How to hold onto your job in an uncertain economy

Job security is a big worry for South Africans in the face of the pandemic and its economic fallout. You can’t fix the economy, but you can take action to increase your chances of holding onto your job and pay cheque. Don’t wait! We’ve got five steps you can take right now to improve your job security.

  1. Get the basics right

    Know your job, and do it well
    You should have a job description, as well as targets or goals and timelines. Your first priority is to get this right and deliver work to the required standard, on time. Show that you are reliable and capable – exactly what employers are looking for. If you do not have clarity on what your job entails, it is never too late to have this conversation with your boss and align expectations.

    Be supportive of your business
    While you don’t need to be loudly cheering on the side-lines every second of every day, you do need to be a team player and support your business, your manager and your colleagues.

    • Share ideas and information, and offer to help with projects and tasks
    • Be positive about the company – don’t indulge in office gossip and in-fighting, or criticise it on social media
    • Make your boss’s job easier and better and they will be keen to keep you

    Be flexible
    In this difficult environment, companies are looking for different ways of doing things, which means your job may change as the company changes. Embrace the changes and see them as an opportunity to learn new skills.

  2. Work towards becoming indispensable by upskilling

    When you’ve got the basics right, think about how you can make yourself indispensable. Career coach Phiona Martin says you are indispensable if you have a unique skill that the company needs to achieve its goals, a skill the company can’t do without.

    If you don’t already have a unique skill your company needs, learn that skill. This must be a priority skill for your employer and help you fulfil a critical role in the business.

    You can learn a new skill by taking a course, doing your own research and reading, or by learning from colleagues and specialists in the business. Getting involved in projects outside your core area and department is a great way to learn.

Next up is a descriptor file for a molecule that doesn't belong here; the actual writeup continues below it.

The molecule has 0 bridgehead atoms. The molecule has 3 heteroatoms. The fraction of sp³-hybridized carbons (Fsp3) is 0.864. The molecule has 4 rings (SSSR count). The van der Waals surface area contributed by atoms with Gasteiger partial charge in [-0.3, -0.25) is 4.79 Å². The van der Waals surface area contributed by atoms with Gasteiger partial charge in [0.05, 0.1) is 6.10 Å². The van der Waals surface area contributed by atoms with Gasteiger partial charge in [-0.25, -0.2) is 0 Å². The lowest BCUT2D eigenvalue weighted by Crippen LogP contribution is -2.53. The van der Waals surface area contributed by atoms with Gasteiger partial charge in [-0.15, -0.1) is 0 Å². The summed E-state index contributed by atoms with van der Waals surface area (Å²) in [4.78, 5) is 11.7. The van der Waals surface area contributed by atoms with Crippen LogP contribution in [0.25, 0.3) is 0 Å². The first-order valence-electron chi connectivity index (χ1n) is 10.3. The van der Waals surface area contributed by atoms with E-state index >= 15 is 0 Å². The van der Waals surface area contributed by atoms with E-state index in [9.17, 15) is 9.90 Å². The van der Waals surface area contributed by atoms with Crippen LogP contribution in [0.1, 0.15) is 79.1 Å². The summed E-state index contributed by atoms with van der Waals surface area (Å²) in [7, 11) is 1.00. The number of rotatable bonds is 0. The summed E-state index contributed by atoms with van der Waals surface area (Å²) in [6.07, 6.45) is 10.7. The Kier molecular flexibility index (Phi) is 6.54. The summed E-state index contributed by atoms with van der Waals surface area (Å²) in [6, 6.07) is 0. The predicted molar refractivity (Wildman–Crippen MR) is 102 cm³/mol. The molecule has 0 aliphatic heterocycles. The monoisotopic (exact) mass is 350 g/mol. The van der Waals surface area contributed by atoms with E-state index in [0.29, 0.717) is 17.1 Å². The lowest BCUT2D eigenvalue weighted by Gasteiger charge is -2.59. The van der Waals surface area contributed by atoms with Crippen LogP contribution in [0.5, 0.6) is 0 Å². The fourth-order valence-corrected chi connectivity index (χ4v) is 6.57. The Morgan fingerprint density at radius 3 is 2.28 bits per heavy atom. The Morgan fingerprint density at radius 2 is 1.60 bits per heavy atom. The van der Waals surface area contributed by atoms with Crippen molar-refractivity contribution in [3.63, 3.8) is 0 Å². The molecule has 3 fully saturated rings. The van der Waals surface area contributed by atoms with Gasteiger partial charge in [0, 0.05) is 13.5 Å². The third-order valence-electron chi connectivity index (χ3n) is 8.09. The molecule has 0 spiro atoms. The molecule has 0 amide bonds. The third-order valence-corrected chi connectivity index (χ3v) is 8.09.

Phiona’s three tips for upskilling:

    • Develop transferable skills you can use in different departments and businesses. Because entire divisions and departments can be closed down, you need to develop skills that can either transfer easily to other roles in the business or develop new skills needed in other departments.
    • Find out what training opportunities are available from your company, including bursaries for courses and degrees, and take full advantage of these. Your HR department can help you with this one.
    • Do your research before you sign up for an online course, and where possible to do one that is accredited with a relevant industry or professional organisation. When you have done a course, tell your boss, and other leaders in the business how it helped you in your job. For example, “I completed an online course in digital marketing and used the skills to improve engagement on our social media platform.” And then add this to your CV as well!
  3. Build your personal brand

    It’s great being good at what you do, but if no one knows how good you are they won’t know how important you are to the company.

    Don’t keep your head down in your cubicle – let people know you do a great job

    Don’t be shy to talk about the value of your work to relevant stakeholders:

    • Let colleagues know what you are working on and share your successes
    • Offer to share your expertise and skills with others – in your team and in other teams and departments
    • Build personal relationships with the critical decision makers or stakeholders in your department and other departments in the business so that they know you, what you can do and how you work
  4. Nurture your network

    The next step is to make sure you don’t neglect your network. They can help when times are tough, recommend you for new positions and introduce you to important role players in your company and industry.

    “Keep in mind that networking is give and take,” Phiona says. You can’t expect your network to only look out for you – you also have to look out for them. “Get to know people and offer to help.”

    Tips to help you network in the virtual world:

    • Set up a virtual coffee meeting
    • Send an email or WhatsApp to check in on them and let them know what is happening in your life and career
    • Share a link to an article you know a colleague will be interested in
    • Set up recurring meetings or reminders in your calendar to keep in touch
    • Keep your LinkedIn profile up to date, join relevant groups and connect and interact within your industry.
  5. Keep your CV up to date and relevant

    When you’ve aced your job, upskilled and made yourself indispensable, told your colleagues how good you are and networked, update your CV. Anything can happen, and even for new roles within a company a CV is often required.

    Phiona’s top CV tip: “Make sure the relevant information for the new role stands out.” Even if you’re very proud of the social media campaigns you ran while a digital marketer, if you’re moving into a new role as a copywriter you need to make sure you highlight the skills a copywriter requires..

Embrace change

It’s a tough job market, so it’s good to know there are things you can do to improve your job security. You won’t have control over a situation like mass retrenchments, but work on these five areas and you will boost your competitiveness, acquire new skills and become more employable! #ChangeYourLife

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